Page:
The BBC’s popular Premier League highlights show Match of the Day will air without a studio presenter or its regular roster of pundits after lead presenter Gary Lineker was asked to step back from coverage after breaking the broadcaster’s impartiality rules on Twitter.
The BBC announced the decision to pull Lineker back from the popular highlights show on Friday afternoon after “extensive discussions” with Lineker, in which the sports presenter was told that his tweet comparing UK government policy to Nazi Germany was unacceptable.
In response, a series of the show’s regular contributors, including former soccer players Ian Wright, Alan Shearer, and Alex Scott, announced that they would not appear on the show this weekend. With an effective presenters strike in motion, the BBC released a statement that said this week’s episode of Match of the Day would air without its regular studio segment. The episode will feature only match footage from Premier League games.
“Some of our pundits have said that they don’t wish to appear on the program while we seek to resolve the situation with Gary,” the BBC statement said. “We understand their position and we have decided that the program will focus on match action without studio presentation or punditry.”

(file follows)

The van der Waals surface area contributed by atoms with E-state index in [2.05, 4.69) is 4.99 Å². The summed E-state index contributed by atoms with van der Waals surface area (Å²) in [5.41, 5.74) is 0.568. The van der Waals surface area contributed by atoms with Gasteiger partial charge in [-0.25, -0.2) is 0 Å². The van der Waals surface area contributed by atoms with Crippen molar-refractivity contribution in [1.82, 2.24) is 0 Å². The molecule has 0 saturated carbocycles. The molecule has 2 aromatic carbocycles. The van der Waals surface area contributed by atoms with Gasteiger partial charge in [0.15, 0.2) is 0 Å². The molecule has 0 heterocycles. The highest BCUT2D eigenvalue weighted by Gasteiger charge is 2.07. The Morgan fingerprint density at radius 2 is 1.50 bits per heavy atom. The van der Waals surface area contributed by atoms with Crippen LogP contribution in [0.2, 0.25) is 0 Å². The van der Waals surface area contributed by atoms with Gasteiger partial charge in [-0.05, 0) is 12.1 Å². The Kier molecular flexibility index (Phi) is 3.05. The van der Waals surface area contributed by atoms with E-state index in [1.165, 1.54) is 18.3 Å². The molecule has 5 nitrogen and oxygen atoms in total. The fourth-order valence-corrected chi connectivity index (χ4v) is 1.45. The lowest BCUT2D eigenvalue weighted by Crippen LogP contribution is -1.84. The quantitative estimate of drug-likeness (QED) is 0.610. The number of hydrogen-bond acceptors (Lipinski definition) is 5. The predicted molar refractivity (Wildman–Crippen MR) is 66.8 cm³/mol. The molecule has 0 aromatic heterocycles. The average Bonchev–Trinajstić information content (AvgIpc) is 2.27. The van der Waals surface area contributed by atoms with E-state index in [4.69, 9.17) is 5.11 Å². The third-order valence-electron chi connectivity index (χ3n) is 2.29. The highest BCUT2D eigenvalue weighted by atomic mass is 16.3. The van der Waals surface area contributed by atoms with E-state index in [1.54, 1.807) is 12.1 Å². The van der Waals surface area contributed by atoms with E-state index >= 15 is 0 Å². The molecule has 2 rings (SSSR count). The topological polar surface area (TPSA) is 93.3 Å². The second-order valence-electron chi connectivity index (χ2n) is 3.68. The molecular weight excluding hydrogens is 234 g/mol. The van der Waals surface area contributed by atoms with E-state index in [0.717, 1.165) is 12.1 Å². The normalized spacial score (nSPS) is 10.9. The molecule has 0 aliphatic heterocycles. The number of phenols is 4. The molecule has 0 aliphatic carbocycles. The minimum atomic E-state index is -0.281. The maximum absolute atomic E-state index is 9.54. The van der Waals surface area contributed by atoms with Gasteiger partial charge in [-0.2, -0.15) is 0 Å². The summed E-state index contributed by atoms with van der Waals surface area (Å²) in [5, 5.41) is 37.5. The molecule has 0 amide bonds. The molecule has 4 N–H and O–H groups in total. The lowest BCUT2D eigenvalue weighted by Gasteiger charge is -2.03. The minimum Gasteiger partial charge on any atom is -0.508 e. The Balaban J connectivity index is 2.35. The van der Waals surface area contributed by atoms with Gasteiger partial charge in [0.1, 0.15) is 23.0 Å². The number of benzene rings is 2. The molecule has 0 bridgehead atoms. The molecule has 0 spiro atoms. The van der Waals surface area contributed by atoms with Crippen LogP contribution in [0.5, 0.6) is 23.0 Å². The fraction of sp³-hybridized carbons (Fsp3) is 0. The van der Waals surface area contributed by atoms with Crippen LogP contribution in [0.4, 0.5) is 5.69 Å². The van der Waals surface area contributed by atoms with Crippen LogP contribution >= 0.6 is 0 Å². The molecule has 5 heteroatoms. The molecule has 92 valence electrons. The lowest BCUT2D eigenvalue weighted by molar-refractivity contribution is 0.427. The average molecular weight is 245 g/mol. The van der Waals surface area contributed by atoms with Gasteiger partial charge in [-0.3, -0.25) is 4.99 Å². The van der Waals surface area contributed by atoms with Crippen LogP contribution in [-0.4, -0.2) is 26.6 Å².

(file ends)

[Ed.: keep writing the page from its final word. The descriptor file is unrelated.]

In the now-controversial Tweet, Lineker railed at what he described as a “beyond awful” British government policy to stop small boats carrying asylum seekers from arriving on British shores.
Lineker added: “We take far fewer refugees than other major European countries. This is just an immeasurably cruel policy directed at the most vulnerable people in language that is not dissimilar to that used by Germany in the 30s.”
Earlier on Friday, the BBC said Lineker was being benched while it figured out how the presenter can voice his views on social media in a way that is compatible with the corporation’s duty to impartiality. The news came despite Lineker telling his 8.7M Twitter followers on Thursday that he would be hosting Match of the Day as usual on Saturday. Lineker has repeatedly defended his original tweets.
Deadline reported earlier this week that BBC insiders were furious with Lineker for his “egregious” breach of impartiality rules. Some called for him to be suspended.
Lineker’s suspension has also prompted criticism of the BBC from across the political spectrum. On Friday, the opposition Labour party said the BBC’s decision was “cowardly” and an “assault on free speech in the face of political pressure.”
Broadcaster Piers Morgan said in a Tweet that Lineker’s suspension was “pathetically spineless.”
“WTF? How pathetically spineless.. I now demand the BBC suspend every presenter who has made public comment about news or current affairs – starting with Sir David Attenborough and Lord Sugar,” Morgan’s Tweet read.
Late Friday evening, Broadcasting union BECTU described Lineker’s suspension as “deeply concerning.”
A statement from BECTU head Philippa Childs read: “This is a deeply concerning decision from the BBC. It will give the appearance that they have bowed to political pressure from ministers to take someone off air for disagreeing with the policies of the current government.
“Taken with the ongoing controversy over the appointment of the BBC Chairman, who has a much more important role in upholding the reputation of the BBC, and who has not stepped back while under investigation, it also risks given the impression of double standards on these issues.”